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March 20th, 2014, 08:05 AM   #1
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wf formulas

Which of the following are well formed formulas:





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March 20th, 2014, 12:19 PM   #2
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Re: wf formulas

For one, a quantifier must be followed by a variable.

Do you have the definition of a wff? Have you read any examples of applying this definition?
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March 20th, 2014, 04:24 PM   #3
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Re: wf formulas

Quote:
Originally Posted by Evgeny.Makarov
For one, a quantifier must be followed by a variable.

Do you have the definition of a wff? Have you read any examples of applying this definition?
can't you phrase the thing with the symbol 1 as a variable, stating , there is no conflict. Then when you show that 1 is unique (this requires proof) it can be treated as a constant
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March 24th, 2014, 01:18 PM   #4
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Re: wf formulas

Quote:
Originally Posted by outsos
can't you phrase the thing with the symbol 1 as a variable
Well, is the symbol 1 a variable or a constant? The definition of wffs starts with fixing a vocabulary, which consists of several types of symbols: objects variables, propositional symbols, constants, auxiliary symbols such as parentheses and commas and so on. Once this is fixed, you can't treat a constant as a variable, at least in the standard definition of wffs.

Quote:
Originally Posted by outsos
Then when you show that 1 is unique (this requires proof) it can be treated as a constant
There is indeed a way to introduce new constants and functional symbols. For a constant, you need to prove that, for some property P(x), there exists an object satisfying P(x) and it is unique. Then you can give a name to this object. After that you have a procedure that translates any formula with this name into an equivalent formula that does not use the name and only uses P(x). This procedure works on the metalevel, i.e., the procedure itself and its properties are described in English rather than by formulas of first-order logic. Also, the definition of formulas does not change, but one gets a new vocabulary with an additional constant symbol.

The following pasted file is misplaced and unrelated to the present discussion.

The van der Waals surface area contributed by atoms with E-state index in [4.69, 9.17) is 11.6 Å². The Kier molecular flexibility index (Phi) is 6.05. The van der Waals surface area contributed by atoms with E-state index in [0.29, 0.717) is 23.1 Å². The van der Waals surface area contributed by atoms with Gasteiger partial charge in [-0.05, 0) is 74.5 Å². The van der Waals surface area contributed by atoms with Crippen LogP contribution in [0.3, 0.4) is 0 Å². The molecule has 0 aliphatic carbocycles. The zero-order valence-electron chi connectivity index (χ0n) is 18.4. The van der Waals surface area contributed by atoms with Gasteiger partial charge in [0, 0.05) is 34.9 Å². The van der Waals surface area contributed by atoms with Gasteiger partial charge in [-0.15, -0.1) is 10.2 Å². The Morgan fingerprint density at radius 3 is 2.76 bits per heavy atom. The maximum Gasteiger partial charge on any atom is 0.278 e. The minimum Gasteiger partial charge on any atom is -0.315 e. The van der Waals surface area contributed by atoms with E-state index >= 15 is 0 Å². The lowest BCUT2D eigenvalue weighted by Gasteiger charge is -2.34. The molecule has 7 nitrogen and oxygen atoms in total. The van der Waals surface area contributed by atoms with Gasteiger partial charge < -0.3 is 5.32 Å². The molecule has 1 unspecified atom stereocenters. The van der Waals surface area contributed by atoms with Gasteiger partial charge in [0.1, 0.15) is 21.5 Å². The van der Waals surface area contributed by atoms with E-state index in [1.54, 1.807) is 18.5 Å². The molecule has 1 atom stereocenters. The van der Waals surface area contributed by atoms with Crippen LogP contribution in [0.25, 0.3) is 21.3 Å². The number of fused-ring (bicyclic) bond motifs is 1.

To sum up: the definition of a well-formed formula depends on the vocabulary. If in the given vocabulary 1 is a constant, then it cannot immediately follow a quantifier.
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April 24th, 2014, 04:23 PM   #5
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Quote:
Originally Posted by Evgeny.Makarov View Post
Well, is the symbol 1 a variable or a constant? The definition of wffs starts with fixing a vocabulary, which consists of several types of symbols: objects variables, propositional symbols, constants, auxiliary symbols such as parentheses and commas and so on. Once this is fixed, you can't treat a constant as a variable, at least in the standard definition of wffs.

There is indeed a way to introduce new constants and functional symbols. For a constant, you need to prove that, for some property P(x), there exists an object satisfying P(x) and it is unique. Then you can give a name to this object. After that you have a procedure that translates any formula with this name into an equivalent formula that does not use the name and only uses P(x). This procedure works on the metalevel, i.e., the procedure itself and its properties are described in English rather than by formulas of first-order logic. Also, the definition of formulas does not change, but one gets a new vocabulary with an additional constant symbol.

To sum up: the definition of a well-formed formula depends on the vocabulary. If in the given vocabulary 1 is a constant, then it cannot immediately follow a quantifier.
Why the rules of wffs are set in a such a way that we cannot quantify a constant.
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